The bucks are definitely in the rut north of Lake Plantagenet and Dave Tisdell of Bemidji discovered first-hand on Monday how serious the battles for male dominance in the deer world can be.
Tisdell was walking through the woods when he spotted a deer in a swamp about 70 yards away. The animal's head was hidden by brush but Tisdell had an antlerless permit so he thought he would fill his tag.
The shot was true and the deer fell.
"When I walked up to where I had shot the deer there were two of them on the ground," Tisdell said. "I hit my deer through the lungs but there was another deer next to it."
Tisdell's deer proved to be a 10-point buck while its companion had 11 points. What was unusual about the two deer is that their antlers were locked and the 11-pointer was dead before Tisdell spotted them.
At some point the deer sparred for dominance and during the battle their antlers became entangled to the point where they would not separate. Tisdell believes that during the struggle to free themselves the 11-pointer broke its neck and the 10-pointer was destined to drag its companion wherever it went.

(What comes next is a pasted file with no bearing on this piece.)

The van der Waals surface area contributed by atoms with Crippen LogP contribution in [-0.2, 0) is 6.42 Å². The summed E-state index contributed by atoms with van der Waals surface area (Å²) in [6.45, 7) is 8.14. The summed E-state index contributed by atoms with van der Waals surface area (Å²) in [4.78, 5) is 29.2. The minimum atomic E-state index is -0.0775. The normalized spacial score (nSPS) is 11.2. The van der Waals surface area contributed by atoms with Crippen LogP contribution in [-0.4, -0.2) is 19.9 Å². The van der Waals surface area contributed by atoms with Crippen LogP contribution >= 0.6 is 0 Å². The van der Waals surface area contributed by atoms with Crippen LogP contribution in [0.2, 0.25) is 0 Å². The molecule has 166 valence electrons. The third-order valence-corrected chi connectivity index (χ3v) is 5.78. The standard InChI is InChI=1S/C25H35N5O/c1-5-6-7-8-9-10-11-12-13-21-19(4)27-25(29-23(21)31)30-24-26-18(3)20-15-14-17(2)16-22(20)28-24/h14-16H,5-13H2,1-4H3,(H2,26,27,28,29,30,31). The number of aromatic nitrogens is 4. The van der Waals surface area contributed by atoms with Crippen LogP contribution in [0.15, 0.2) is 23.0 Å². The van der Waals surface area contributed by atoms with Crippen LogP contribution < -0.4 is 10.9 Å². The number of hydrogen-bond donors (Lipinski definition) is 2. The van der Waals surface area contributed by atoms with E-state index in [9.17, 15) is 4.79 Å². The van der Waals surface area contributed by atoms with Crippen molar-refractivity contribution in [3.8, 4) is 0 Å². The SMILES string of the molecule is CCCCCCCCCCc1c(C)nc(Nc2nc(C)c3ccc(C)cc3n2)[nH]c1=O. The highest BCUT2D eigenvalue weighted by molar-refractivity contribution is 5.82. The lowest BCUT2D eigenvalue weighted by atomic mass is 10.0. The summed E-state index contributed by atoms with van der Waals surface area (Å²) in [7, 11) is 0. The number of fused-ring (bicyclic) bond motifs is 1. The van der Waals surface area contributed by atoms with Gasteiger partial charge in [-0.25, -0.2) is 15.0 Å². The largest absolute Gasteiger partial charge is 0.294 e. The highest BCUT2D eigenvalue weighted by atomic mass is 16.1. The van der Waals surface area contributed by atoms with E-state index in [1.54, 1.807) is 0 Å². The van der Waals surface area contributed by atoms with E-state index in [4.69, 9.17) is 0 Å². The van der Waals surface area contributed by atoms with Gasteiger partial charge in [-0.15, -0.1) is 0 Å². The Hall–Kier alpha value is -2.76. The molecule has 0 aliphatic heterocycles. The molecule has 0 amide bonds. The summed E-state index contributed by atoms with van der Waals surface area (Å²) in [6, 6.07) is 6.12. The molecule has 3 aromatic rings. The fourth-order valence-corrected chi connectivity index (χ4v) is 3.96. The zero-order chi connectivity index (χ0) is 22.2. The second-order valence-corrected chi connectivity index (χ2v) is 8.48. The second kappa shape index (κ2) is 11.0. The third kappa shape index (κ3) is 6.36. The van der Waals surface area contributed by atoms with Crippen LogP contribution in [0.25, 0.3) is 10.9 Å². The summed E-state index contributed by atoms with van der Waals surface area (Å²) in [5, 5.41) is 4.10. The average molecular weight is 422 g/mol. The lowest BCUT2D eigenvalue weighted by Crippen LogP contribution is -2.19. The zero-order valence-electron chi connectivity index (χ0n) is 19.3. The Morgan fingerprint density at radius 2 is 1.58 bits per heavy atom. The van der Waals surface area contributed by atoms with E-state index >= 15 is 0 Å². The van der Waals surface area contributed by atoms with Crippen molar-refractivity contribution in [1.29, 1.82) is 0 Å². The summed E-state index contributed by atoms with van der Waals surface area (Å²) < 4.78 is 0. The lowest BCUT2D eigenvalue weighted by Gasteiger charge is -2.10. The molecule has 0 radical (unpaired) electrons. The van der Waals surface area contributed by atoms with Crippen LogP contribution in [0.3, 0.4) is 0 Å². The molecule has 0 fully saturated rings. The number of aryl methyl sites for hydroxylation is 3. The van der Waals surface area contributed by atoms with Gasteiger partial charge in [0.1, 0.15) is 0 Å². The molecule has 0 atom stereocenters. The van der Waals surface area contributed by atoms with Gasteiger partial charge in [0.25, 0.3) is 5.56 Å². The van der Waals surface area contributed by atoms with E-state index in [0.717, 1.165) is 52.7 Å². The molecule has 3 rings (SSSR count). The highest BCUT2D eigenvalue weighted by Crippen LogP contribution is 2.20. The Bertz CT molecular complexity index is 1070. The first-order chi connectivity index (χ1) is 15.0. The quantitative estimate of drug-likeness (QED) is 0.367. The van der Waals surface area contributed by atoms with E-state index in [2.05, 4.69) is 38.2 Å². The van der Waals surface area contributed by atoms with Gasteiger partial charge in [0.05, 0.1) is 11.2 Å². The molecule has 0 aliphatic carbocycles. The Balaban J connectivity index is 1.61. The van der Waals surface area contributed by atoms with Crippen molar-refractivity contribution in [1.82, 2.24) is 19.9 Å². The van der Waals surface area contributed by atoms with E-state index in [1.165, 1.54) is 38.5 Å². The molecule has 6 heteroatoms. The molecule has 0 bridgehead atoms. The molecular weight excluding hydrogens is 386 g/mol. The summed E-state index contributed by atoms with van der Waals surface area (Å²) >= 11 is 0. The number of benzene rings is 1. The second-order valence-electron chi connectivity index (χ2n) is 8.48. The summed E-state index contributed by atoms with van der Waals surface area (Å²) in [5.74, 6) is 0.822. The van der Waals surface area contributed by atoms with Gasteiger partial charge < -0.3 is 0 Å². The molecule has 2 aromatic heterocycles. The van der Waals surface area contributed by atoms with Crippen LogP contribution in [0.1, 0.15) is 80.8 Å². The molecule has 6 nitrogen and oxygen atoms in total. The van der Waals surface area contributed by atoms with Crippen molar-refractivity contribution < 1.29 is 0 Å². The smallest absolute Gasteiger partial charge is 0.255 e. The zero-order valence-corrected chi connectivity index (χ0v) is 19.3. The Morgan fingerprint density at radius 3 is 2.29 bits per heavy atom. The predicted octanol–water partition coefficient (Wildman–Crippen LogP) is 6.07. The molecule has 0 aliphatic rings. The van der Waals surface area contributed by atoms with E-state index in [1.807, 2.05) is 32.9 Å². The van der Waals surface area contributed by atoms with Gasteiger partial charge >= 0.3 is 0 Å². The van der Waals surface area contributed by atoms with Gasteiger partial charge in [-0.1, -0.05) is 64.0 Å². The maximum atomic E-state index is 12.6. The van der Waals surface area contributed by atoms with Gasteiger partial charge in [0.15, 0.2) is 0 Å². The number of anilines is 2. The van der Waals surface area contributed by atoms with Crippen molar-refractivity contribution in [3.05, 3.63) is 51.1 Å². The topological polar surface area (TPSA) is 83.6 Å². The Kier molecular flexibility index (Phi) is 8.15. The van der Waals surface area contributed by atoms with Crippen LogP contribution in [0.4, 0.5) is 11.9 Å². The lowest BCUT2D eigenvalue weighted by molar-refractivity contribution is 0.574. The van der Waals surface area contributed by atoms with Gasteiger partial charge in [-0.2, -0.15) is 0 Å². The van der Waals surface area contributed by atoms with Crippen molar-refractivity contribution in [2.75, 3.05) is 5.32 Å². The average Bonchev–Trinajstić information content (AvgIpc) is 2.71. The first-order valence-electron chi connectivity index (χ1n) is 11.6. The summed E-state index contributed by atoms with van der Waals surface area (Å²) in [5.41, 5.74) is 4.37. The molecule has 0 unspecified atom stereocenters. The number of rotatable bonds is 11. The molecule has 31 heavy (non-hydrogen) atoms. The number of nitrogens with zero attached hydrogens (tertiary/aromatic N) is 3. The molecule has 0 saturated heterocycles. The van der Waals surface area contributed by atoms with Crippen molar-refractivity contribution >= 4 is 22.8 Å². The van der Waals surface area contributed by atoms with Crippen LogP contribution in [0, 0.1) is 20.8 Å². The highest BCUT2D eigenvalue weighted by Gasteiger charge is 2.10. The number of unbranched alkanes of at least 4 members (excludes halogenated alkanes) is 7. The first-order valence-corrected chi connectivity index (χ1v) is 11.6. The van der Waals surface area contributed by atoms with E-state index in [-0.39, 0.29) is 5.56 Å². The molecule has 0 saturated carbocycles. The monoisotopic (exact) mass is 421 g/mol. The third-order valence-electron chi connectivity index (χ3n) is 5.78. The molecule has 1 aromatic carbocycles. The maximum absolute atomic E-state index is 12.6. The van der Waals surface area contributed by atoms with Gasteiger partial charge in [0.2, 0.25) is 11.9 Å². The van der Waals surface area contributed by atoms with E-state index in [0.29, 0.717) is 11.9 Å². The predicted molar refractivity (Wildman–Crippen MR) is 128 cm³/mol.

Conservation officer Paul Parthun, who visited the scene after being contacted by Tisdell, said that he had heard of bucks locking horns to the death before but that such an occurrence is very rare.
The 11-pointer buck had been dead for at least a few days and the meat was not salvageable. Tisdell did, however, keep the head for a possible future mount.